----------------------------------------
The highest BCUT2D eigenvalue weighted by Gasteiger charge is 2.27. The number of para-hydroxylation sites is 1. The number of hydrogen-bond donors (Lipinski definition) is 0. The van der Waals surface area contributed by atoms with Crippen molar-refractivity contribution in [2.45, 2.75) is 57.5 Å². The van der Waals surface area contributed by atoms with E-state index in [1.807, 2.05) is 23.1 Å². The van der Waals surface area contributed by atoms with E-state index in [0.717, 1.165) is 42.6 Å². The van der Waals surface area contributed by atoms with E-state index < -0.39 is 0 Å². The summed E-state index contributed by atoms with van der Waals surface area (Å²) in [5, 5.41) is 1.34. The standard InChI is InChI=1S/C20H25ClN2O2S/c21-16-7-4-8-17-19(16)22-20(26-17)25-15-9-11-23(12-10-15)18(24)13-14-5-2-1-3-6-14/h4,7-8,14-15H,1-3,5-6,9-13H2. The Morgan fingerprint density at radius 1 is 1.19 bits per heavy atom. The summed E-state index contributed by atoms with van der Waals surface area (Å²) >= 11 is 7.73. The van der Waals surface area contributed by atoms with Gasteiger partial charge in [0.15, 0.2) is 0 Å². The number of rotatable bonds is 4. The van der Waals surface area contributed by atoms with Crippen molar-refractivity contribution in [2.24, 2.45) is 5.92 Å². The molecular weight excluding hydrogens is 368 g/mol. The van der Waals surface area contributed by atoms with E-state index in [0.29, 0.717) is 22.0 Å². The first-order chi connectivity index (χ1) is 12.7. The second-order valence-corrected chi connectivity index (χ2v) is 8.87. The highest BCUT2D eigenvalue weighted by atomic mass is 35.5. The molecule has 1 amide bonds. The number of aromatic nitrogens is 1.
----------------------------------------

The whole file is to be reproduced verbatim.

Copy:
The highest BCUT2D eigenvalue weighted by Gasteiger charge is 2.27. The number of para-hydroxylation sites is 1. The number of hydrogen-bond donors (Lipinski definition) is 0. The van der Waals surface area contributed by atoms with Crippen molar-refractivity contribution in [2.45, 2.75) is 57.5 Å². The van der Waals surface area contributed by atoms with E-state index in [1.807, 2.05) is 23.1 Å². The van der Waals surface area contributed by atoms with E-state index in [0.717, 1.165) is 42.6 Å². The van der Waals surface area contributed by atoms with E-state index < -0.39 is 0 Å². The summed E-state index contributed by atoms with van der Waals surface area (Å²) in [5, 5.41) is 1.34. The standard InChI is InChI=1S/C20H25ClN2O2S/c21-16-7-4-8-17-19(16)22-20(26-17)25-15-9-11-23(12-10-15)18(24)13-14-5-2-1-3-6-14/h4,7-8,14-15H,1-3,5-6,9-13H2. The Morgan fingerprint density at radius 1 is 1.19 bits per heavy atom. The summed E-state index contributed by atoms with van der Waals surface area (Å²) >= 11 is 7.73. The van der Waals surface area contributed by atoms with Gasteiger partial charge in [0.15, 0.2) is 0 Å². The number of rotatable bonds is 4. The van der Waals surface area contributed by atoms with Crippen molar-refractivity contribution in [2.24, 2.45) is 5.92 Å². The molecular weight excluding hydrogens is 368 g/mol. The van der Waals surface area contributed by atoms with E-state index in [0.29, 0.717) is 22.0 Å². The first-order chi connectivity index (χ1) is 12.7. The second-order valence-corrected chi connectivity index (χ2v) is 8.87. The highest BCUT2D eigenvalue weighted by atomic mass is 35.5. The molecule has 1 amide bonds. The number of aromatic nitrogens is 1.